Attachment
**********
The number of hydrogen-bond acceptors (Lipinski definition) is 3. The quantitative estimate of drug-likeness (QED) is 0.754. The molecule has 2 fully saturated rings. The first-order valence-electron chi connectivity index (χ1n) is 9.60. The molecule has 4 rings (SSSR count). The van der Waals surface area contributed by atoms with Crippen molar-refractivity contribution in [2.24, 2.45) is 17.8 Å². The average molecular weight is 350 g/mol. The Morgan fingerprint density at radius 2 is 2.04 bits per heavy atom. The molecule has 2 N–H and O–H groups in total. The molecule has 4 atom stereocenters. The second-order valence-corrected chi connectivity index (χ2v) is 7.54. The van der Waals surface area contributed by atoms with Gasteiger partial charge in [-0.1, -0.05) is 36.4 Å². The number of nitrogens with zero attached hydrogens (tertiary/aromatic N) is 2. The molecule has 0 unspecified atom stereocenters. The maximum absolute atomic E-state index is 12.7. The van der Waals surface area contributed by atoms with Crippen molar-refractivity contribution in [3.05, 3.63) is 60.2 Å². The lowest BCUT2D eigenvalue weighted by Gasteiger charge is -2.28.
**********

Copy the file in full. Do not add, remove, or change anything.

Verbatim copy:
The number of hydrogen-bond acceptors (Lipinski definition) is 3. The quantitative estimate of drug-likeness (QED) is 0.754. The molecule has 2 fully saturated rings. The first-order valence-electron chi connectivity index (χ1n) is 9.60. The molecule has 4 rings (SSSR count). The van der Waals surface area contributed by atoms with Crippen molar-refractivity contribution in [2.24, 2.45) is 17.8 Å². The average molecular weight is 350 g/mol. The Morgan fingerprint density at radius 2 is 2.04 bits per heavy atom. The molecule has 2 N–H and O–H groups in total. The molecule has 4 atom stereocenters. The second-order valence-corrected chi connectivity index (χ2v) is 7.54. The van der Waals surface area contributed by atoms with Gasteiger partial charge in [-0.1, -0.05) is 36.4 Å². The number of nitrogens with zero attached hydrogens (tertiary/aromatic N) is 2. The molecule has 0 unspecified atom stereocenters. The maximum absolute atomic E-state index is 12.7. The van der Waals surface area contributed by atoms with Crippen molar-refractivity contribution in [3.05, 3.63) is 60.2 Å². The lowest BCUT2D eigenvalue weighted by Gasteiger charge is -2.28.